Document Type : Original Article
- Olayinka Stephen Ilesanmi 1, 2
- Aanuoluwapo Adeyimika Afolabi 1
- Oladayo David Awoyale 3
- Oluwatosin Enoch Fakayode 3
1 Department of Community Medicine, College of Medicine, University of Ibadan, Ibadan, Oyo State, Nigeria
2 Department of Community Medicine, University College Hospital, Ibadan, Oyo State, Nigeria
3 Department of Public Health, Kwara State Ministry of Health, Ilorin, Kwara State, Nigeria
Background: The health of healthcare workers (HCWs) is an indicator of the quality of health service provision during the COVID-19 pandemic.
Objectives: This study aimed to describe the symptomatology and positivity of COVID-19 infection and the type of COVID-19 care received among HCWs in a North-Central State in Nigeria.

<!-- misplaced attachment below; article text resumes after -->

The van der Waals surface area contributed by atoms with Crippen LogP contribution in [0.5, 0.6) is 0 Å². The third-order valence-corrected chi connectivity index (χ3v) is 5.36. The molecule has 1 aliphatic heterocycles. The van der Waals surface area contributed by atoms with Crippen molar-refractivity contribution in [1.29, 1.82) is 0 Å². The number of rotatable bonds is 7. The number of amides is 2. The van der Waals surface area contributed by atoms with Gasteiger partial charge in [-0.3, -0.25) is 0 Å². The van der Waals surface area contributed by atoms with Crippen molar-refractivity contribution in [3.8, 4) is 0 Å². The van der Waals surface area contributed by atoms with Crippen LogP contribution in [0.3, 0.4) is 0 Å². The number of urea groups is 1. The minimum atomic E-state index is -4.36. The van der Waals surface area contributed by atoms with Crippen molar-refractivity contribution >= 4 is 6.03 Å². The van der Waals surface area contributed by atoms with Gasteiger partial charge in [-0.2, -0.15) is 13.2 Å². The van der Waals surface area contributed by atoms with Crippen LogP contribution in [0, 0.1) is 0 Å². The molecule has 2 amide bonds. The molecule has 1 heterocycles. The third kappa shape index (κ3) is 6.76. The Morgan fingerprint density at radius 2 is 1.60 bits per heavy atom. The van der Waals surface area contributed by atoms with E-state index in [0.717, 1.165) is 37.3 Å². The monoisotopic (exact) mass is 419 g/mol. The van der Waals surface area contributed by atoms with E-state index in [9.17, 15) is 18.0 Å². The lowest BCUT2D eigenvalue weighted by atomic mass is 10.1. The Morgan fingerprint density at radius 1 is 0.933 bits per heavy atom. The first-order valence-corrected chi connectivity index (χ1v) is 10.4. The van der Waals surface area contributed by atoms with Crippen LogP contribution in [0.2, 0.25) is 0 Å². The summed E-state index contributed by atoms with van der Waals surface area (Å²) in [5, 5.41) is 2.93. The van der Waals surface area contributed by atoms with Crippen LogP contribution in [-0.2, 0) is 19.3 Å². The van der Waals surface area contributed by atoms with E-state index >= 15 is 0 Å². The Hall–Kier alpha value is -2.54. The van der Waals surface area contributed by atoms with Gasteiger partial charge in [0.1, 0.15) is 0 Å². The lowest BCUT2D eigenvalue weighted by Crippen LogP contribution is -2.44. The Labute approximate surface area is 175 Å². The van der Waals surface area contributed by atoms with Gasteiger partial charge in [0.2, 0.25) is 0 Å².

Methods: This was a retrospective review of HCWs tested for COVID-19 as retrieved from the Surveillance Outbreak Response Management System between April 2020 and March 2021 in Kwara State, Nigeria.
Results: Among the 1453 HCWs, 831 (57.2%) were above 35 years and, 874 (60.2%) were females. Among the 259 HCWs who tested positive for COVID-19, 122 (23.8%) lived in urban areas (χ2 = 13.94, P ≤ 0.001). Also, 83 (30.7%) of symptomatic persons tested positive for COVID-19 (χ 2 = 37.766, P ≤ 0.001). Overall, 33 (12.7%) of the 259 positive HCWs received hospital-based COVID-19 care, and 33 (16.1%) who had less than 2 symptoms received hospital-based COVID-19 care (χ2 = 9.962, P = 0.002). HCWs who had cough had three times odds of testing positive for COVID-19 (OR = 3.299, 95% CI = 1.571–6.927, P = 0.002). Also, HCWs who manifested loss of taste had three times odds of testing positive for COVID-19 (OR = 3.392, 95% CI = 1.010–11.393, P = 0.048).
Conclusion: COVID-19 testing should be encouraged among HCWs, especially those with cough symptoms and loss of taste.